Mass spectrometric profiling of lipids in intestinal tissue from rats fed cereals processed for medical conditions
Artikel i vetenskaplig tidskrift, 2016

Time-of-flight secondary ion mass spectrometry (ToF-SIMS) was used for lipid profiling of intestine tissue sections from rats fed specially processed cereals and rats fed ordinary feed as a control. This cereal is known to increase the activity of antisecretory factor in plasma and the exact mechanism for the activation process at the cellular level is unclear. ToF-SIMS has been used to track food induced changes in lipid content in intestinal tissue sections to gain insight into the possible mechanisms involved. Data from 20 intestine sections belonging to four different rats from each group of control and specially processed cereals-fed rats were obtained using the stage scan macroraster with a lateral resolution of 5 lm. Data were subsequently subjected to orthogonal partial least squares discriminant analysis. The data clearly show that changes of certain lipids are induced by the specially processed cereal feed. Scores plots show a well-defined separation between the two groups. The corresponding loading plots reveal that the groups separate mainly due to changes of vitamin E, phosphocholine, and phosphosphingolipid fragments, and that for the c18:2 fatty acid. The observed changes in lipids might give insight into the working mechanisms of antisecretory factor in the body, and this has been successfully used to understand the working mechanism of specially processed cereal-induced antisecretory factor activation in intestine.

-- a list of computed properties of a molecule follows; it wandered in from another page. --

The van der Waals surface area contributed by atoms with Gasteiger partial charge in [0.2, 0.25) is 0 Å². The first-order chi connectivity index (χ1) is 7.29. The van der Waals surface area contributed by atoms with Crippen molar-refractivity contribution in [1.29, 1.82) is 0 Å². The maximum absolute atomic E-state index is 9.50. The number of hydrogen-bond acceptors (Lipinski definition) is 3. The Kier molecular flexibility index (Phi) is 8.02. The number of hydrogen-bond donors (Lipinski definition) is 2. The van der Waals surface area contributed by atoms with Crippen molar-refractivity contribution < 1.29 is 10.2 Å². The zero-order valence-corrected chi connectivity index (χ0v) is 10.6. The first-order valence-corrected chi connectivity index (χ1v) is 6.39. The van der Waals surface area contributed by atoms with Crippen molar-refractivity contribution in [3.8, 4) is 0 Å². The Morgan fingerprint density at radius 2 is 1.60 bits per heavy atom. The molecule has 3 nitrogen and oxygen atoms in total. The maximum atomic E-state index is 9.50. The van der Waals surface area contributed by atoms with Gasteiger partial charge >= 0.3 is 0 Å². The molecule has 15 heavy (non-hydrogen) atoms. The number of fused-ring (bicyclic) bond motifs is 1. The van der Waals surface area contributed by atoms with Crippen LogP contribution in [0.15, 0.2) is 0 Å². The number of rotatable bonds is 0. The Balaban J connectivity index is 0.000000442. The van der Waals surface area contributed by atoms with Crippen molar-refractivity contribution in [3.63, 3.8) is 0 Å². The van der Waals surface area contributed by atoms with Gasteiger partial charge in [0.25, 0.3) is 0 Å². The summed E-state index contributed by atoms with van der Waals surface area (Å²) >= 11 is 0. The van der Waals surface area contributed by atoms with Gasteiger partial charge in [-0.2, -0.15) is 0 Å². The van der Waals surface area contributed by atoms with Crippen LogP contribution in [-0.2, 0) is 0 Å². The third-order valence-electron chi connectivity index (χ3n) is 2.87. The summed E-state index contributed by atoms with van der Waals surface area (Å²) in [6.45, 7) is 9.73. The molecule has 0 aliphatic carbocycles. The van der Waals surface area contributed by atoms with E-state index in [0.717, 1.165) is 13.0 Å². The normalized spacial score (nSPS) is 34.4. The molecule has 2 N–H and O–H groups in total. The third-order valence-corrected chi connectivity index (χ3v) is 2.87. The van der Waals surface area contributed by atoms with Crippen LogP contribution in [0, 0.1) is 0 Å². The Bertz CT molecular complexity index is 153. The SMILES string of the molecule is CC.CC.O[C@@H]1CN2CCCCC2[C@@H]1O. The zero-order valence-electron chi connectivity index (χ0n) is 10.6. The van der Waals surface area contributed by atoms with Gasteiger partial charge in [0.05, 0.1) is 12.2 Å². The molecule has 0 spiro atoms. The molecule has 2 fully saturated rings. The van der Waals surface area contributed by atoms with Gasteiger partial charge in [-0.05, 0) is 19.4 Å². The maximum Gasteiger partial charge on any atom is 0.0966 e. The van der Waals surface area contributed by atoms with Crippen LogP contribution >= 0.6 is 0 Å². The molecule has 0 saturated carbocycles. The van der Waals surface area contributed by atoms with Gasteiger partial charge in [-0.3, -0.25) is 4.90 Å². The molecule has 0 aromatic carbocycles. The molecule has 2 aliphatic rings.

Författare

Masoumeh Dowlatshahi Pour

Chalmers, Kemi och kemiteknik, Kemi och biokemi, Analytisk kemi

Eva Jennische

Göteborgs universitet

S. Lange

Göteborgs universitet

Andrew Ewing

Chalmers, Kemi och kemiteknik, Kemi och biokemi, Analytisk kemi

Per Malmberg

Chalmers, Kemi och kemiteknik, Kemi och biokemi, Analytisk kemi

Biointerphases

1559-4106 (ISSN) 1934-8630 (eISSN)

Vol. 11 1-7

Ämneskategorier

Kemi

DOI

10.1116/1.4939599

PubMed

26753787